Eureka one day and ran into the owner David Leschinsky. He is frequently at the shop and I enjoyed chatting with him about the different puzzles he has available. He is quite knowledgable and I am always quite happy with his recommendations. Today among other things, he said that he thought I would enjoy a puzzle by Hirokazu Iwasawa (Iwahiro) named ODD Packing Puzzle.
It wasn't much to look at: the wood was very precisely cut but unfinished. I looked at the price and was a bit suprised that it was $40, since it wasn't particularly elaborate. I had gotten used to spending about $20 per visit to Eureka, so this seemed like a bit much.
The description from David sounded great, though: he said that as you worked with the pieces, you develop an understanding of how they interact with each other as well as with the box. After a while, you begin to understand what is possible and can work out the solution. That was interesting, and it had won the grand prize in the 2008 Puzzle Design Competition at the International Puzzle Party, so I decided to give it a shot.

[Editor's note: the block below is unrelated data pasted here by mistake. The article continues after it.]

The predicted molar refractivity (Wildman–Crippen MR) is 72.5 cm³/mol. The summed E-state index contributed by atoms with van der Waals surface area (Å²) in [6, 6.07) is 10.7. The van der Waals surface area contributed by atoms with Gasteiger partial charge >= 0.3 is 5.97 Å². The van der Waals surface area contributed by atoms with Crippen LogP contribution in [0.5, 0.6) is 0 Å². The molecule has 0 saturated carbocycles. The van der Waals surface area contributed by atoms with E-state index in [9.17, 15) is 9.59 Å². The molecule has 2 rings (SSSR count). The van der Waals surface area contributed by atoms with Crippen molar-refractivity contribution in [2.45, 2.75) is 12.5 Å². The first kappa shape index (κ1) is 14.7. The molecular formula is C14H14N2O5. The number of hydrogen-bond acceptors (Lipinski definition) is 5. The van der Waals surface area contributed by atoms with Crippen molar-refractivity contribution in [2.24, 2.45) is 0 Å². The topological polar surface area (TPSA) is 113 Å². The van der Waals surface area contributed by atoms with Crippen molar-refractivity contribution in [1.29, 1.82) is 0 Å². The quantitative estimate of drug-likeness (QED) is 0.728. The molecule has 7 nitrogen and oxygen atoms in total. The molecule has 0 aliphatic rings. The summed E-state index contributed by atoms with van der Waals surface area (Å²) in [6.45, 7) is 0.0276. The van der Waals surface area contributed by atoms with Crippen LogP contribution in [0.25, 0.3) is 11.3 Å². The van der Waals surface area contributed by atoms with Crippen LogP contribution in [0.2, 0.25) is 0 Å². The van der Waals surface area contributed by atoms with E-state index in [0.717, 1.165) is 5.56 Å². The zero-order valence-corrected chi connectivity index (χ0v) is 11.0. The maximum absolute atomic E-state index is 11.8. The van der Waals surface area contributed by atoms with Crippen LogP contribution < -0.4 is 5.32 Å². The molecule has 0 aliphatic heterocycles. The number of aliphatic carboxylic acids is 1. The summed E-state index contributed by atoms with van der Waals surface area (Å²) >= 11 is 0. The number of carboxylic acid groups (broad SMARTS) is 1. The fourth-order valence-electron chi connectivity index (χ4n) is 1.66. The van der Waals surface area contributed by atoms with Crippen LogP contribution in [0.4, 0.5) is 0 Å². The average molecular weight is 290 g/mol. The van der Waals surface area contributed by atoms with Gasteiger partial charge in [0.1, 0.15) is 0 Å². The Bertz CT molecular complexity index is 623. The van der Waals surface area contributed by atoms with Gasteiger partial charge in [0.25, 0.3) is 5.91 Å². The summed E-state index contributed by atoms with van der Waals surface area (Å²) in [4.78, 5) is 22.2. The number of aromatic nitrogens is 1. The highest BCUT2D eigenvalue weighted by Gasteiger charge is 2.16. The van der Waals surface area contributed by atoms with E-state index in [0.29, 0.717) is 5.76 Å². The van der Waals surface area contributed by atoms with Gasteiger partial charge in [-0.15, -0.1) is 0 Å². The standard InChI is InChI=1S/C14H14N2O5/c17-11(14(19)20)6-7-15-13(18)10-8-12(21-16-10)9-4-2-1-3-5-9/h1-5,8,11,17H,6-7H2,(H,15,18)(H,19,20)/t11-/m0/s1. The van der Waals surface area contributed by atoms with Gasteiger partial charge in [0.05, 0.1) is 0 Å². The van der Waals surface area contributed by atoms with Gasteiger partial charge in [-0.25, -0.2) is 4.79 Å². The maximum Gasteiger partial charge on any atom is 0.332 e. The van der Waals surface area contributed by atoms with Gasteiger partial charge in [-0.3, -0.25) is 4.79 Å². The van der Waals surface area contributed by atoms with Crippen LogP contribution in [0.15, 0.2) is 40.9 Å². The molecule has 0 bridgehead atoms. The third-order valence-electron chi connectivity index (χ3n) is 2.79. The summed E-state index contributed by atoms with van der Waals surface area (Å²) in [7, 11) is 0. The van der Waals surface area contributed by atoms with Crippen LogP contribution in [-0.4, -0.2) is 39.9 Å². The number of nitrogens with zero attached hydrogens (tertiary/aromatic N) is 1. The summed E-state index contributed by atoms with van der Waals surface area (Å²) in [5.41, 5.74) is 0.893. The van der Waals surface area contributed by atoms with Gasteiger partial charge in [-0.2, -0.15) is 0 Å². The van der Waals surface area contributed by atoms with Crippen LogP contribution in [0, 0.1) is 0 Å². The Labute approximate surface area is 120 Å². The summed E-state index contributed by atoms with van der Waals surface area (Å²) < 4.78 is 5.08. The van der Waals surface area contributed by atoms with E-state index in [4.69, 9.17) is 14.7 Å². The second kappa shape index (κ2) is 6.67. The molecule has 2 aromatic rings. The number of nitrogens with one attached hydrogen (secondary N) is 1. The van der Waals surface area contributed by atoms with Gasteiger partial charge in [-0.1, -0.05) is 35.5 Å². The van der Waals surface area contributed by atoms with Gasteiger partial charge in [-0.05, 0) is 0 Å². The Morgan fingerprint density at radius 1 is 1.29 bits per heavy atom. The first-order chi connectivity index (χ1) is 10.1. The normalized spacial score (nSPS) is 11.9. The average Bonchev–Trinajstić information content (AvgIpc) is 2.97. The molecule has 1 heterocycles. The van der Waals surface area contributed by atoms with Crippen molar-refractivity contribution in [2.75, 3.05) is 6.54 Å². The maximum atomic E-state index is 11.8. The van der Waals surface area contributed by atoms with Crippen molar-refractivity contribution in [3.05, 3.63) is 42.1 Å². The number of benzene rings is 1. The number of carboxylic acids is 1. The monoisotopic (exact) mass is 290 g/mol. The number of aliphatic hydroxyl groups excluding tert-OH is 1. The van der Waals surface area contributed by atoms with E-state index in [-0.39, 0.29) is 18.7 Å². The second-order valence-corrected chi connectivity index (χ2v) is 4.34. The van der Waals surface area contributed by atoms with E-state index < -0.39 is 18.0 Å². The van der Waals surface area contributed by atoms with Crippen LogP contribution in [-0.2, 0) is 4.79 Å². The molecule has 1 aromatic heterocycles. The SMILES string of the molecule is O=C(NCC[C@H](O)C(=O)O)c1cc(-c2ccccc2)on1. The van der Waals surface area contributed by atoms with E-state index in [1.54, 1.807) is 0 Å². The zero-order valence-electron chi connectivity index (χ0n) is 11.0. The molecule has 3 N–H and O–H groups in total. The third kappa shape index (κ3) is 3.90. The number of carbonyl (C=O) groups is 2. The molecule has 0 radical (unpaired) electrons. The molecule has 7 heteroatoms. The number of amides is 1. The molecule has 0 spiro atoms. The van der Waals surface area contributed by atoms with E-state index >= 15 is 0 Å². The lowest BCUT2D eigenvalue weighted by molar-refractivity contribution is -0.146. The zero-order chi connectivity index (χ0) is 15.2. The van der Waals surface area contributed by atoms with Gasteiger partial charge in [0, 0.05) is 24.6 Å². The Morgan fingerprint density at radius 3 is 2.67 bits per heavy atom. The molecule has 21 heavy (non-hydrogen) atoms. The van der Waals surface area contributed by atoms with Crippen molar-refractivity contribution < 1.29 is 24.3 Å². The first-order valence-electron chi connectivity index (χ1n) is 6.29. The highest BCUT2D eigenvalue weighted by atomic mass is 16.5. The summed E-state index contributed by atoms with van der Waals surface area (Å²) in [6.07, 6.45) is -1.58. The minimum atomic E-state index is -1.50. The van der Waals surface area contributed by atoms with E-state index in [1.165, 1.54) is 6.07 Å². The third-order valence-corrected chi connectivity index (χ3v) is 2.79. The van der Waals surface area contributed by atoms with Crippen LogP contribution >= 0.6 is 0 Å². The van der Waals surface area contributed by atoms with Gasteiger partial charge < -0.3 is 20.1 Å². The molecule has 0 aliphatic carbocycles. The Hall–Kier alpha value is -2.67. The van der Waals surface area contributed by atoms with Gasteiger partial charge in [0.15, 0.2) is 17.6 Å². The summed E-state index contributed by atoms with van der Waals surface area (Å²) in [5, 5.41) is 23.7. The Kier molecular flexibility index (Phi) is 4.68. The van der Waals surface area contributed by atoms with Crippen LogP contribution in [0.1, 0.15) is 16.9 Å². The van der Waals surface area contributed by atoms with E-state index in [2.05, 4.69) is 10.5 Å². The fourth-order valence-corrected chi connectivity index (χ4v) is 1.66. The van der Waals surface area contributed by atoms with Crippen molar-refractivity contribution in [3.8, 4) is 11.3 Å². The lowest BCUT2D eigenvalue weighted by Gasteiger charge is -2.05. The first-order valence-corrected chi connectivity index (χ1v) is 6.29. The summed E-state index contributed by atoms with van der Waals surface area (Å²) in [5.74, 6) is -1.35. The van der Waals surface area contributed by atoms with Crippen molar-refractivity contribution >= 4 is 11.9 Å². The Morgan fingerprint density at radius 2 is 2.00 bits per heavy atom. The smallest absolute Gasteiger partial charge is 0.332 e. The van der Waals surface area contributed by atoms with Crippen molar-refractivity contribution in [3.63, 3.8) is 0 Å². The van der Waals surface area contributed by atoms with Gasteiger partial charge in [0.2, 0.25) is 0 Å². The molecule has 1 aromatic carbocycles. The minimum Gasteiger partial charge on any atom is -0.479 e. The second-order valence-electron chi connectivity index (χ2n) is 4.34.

I started on it night away when I got home, and had a great time with it. I think it ended up taking me about an hour. Just as David said, you start to realize what is possible and what is impossible after playing around with the pieces for a while, and I was stumped as to how it was even possible to get all three pieces in. Instead, I decided to think about it backwards: how could they all fit, and how would I get them out if they were in there. This approach proved effective and eventually led me to the solution.
Overall, a fun puzzle that I would recommend. I have loaned it to my father and a friend who both were able to solve it and they both enjoyed it as well. It is not really the type of puzzle that you can just fiddle around with and expect to solve, which I like. It really helps if you have a decent amount of time to sit down and think it through.
Tomorrow, I decide to step it up a notch and try two of the hardest Hanayamas.
Puzzle Pod Junior
1 hour ago